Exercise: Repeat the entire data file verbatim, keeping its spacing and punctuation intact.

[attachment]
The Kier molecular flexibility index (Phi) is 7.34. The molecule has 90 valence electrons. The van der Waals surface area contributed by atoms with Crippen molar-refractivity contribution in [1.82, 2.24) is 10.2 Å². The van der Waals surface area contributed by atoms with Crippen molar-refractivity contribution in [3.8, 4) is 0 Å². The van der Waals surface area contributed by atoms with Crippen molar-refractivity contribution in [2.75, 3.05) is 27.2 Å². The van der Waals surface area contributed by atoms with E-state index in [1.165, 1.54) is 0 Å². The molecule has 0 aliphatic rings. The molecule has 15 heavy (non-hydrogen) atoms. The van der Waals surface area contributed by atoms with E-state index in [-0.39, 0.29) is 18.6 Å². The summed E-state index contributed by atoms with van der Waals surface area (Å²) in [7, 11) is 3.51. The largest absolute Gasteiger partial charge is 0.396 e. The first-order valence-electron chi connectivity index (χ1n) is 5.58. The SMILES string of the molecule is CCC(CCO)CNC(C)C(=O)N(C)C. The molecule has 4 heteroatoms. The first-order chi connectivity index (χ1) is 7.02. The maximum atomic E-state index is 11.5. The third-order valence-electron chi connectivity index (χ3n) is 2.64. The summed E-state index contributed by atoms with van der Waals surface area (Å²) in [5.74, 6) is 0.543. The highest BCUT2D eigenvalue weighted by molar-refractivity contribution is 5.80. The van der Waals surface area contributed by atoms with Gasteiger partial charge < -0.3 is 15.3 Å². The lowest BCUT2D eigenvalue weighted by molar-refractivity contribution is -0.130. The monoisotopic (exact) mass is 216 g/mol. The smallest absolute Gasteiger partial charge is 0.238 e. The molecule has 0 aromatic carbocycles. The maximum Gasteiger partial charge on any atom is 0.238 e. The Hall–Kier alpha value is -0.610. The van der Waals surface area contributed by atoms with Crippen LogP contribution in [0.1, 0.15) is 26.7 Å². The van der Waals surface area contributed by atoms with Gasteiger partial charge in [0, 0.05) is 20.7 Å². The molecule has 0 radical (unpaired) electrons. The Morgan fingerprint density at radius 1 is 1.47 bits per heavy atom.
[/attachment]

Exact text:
The Kier molecular flexibility index (Phi) is 7.34. The molecule has 90 valence electrons. The van der Waals surface area contributed by atoms with Crippen molar-refractivity contribution in [1.82, 2.24) is 10.2 Å². The van der Waals surface area contributed by atoms with Crippen molar-refractivity contribution in [3.8, 4) is 0 Å². The van der Waals surface area contributed by atoms with Crippen molar-refractivity contribution in [2.75, 3.05) is 27.2 Å². The van der Waals surface area contributed by atoms with E-state index in [1.165, 1.54) is 0 Å². The molecule has 0 aliphatic rings. The molecule has 15 heavy (non-hydrogen) atoms. The van der Waals surface area contributed by atoms with E-state index in [-0.39, 0.29) is 18.6 Å². The summed E-state index contributed by atoms with van der Waals surface area (Å²) in [7, 11) is 3.51. The largest absolute Gasteiger partial charge is 0.396 e. The first-order valence-electron chi connectivity index (χ1n) is 5.58. The SMILES string of the molecule is CCC(CCO)CNC(C)C(=O)N(C)C. The molecule has 4 heteroatoms. The first-order chi connectivity index (χ1) is 7.02. The maximum atomic E-state index is 11.5. The third-order valence-electron chi connectivity index (χ3n) is 2.64. The summed E-state index contributed by atoms with van der Waals surface area (Å²) in [5.74, 6) is 0.543. The highest BCUT2D eigenvalue weighted by molar-refractivity contribution is 5.80. The van der Waals surface area contributed by atoms with Gasteiger partial charge < -0.3 is 15.3 Å². The lowest BCUT2D eigenvalue weighted by molar-refractivity contribution is -0.130. The monoisotopic (exact) mass is 216 g/mol. The smallest absolute Gasteiger partial charge is 0.238 e. The molecule has 0 aromatic carbocycles. The maximum Gasteiger partial charge on any atom is 0.238 e. The Hall–Kier alpha value is -0.610. The van der Waals surface area contributed by atoms with Crippen LogP contribution in [0.1, 0.15) is 26.7 Å². The van der Waals surface area contributed by atoms with Gasteiger partial charge in [0, 0.05) is 20.7 Å². The molecule has 0 radical (unpaired) electrons. The Morgan fingerprint density at radius 1 is 1.47 bits per heavy atom.